But if you have ever awoken in the middle of the night due to congestion, sniffles or itchy/watering eyes then a hypoallergenic pillow can go some way to providing some relief. Heck, it may even be the reason you sleep through the whole night without waking.
After all, you spend 8 hours of each day with your nose hovering above your pillow. If you are like me your nose will be smooshed into it.
Here comes the nasty part. Your nose will act like a vacuum cleaner and suck up every last allergen near it. The worst part is that unless you replace your pillow there isn’t a whole lot that can be done about this. I mean, you have to breath while you sleep… Right?
If you have allergies that disrupt your sleep and don’t have a hypoallergenic pillow then you should give it a shot. Your pillow is probably overdue for an upgrade anyway.
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While hypoallergenic pillows resist allergens, they are not a set-and-forget solution. Skin flakes, pet dander and dust will still build up over time to the point where they could cause your allergies to flare up.
Yep, just like your mattress, your pillow will need to be cleaned every once in a while. I aim to wash mine twice a year.
Be sure to follow the care instructions on the pillow tag to the letter. The easiest way to ruin your new hypoallergenic pillow is to wash it incorrectly.
A pillow protector and pillow case go a long way towards simplifying the washing process.
Don’t trust the label!
Here is where things get murky. The term hypoallergenic is unregulated.
Any company can claim that their pillow is hypoallergenic. At the time of writing this companies do not have to meet any regulations or pass any tests back up their hypoallergenic claim.1
However, if you stick with pillows made from materials that are known to be hypoallergenic, and reputable brands then you should be in the all clear.
While I dislike the fact that bigger more renown brands are more expensive, they do have a reputation to protect. It isn’t in their interest to damage their name by passing off pillows that are not hypoallergenic.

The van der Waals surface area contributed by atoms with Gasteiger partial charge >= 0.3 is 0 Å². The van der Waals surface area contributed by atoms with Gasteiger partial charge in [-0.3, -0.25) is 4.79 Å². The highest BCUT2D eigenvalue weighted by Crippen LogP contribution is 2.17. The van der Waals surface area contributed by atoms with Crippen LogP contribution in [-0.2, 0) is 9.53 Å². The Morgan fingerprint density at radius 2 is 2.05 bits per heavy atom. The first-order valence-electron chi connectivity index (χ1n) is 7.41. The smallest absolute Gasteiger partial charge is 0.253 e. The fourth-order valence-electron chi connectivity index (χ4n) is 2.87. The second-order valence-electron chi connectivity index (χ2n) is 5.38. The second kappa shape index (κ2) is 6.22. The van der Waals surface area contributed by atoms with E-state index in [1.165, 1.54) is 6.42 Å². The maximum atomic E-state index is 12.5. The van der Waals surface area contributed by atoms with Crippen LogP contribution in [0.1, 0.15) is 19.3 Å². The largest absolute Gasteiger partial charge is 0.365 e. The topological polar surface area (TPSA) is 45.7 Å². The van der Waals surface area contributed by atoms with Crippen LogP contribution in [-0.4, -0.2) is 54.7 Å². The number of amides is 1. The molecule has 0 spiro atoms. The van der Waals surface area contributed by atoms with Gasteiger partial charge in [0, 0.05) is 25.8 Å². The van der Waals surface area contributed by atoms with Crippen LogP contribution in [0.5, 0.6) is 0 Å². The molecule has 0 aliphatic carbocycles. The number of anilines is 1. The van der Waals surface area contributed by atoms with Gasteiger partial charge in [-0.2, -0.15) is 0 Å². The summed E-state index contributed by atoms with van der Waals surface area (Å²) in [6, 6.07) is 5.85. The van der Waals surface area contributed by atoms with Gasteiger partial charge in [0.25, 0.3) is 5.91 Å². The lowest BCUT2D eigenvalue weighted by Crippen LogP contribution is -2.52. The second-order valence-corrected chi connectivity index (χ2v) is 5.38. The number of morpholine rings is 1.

What if a hypoallergenic pillow doesn’t work for me?
If you are experiencing allergies then it’s time to take a closer look at your pillow.
First thing’s first, make sure that the pillow is hypoallergenic. I know it may seem obvious, but you would be surprised just how many people I have come across who wrongly believe their pillow is hypoallergenic.
Next up it’s time to look at the coverings. It’s no good buying a hypoallergenic pillow only to cover it with an allergy-triggering pillowcase. Check the pillow protector too.
If you have done all that then you will need to expand your search to the rest of your bedroom. You see, hypoallergenic pillows are only part of the puzzle to creating your allergy-free sleep space.
Sheets, blankets, mattress covers and even mattresses can all impact your allergies. Fortunately these products are also readily available in hypoallergenic variants.
Combine hypoallergenic bedding with regular dusting and cleaning of your bedroom. An air purifier can also be used to filter out pollen, mold spores, pet dander, dust and other allergy triggers that float through the air.
It may seem like a lot to go through but the reward is well worth it. A night of unbroken sleep, free from allergies, is all it will take to justify removing
If you are still experiencing allergies at night then it’s time to consult your healthcare practitioner. It may be as simple as you being allergic to something in your bedroom. You have nothing to lose by going to the doctor, allergies can also form the symptoms of more serious medical conditions
Do you sleep with a hypoallergenic pillow? Share your thoughts in the comments below!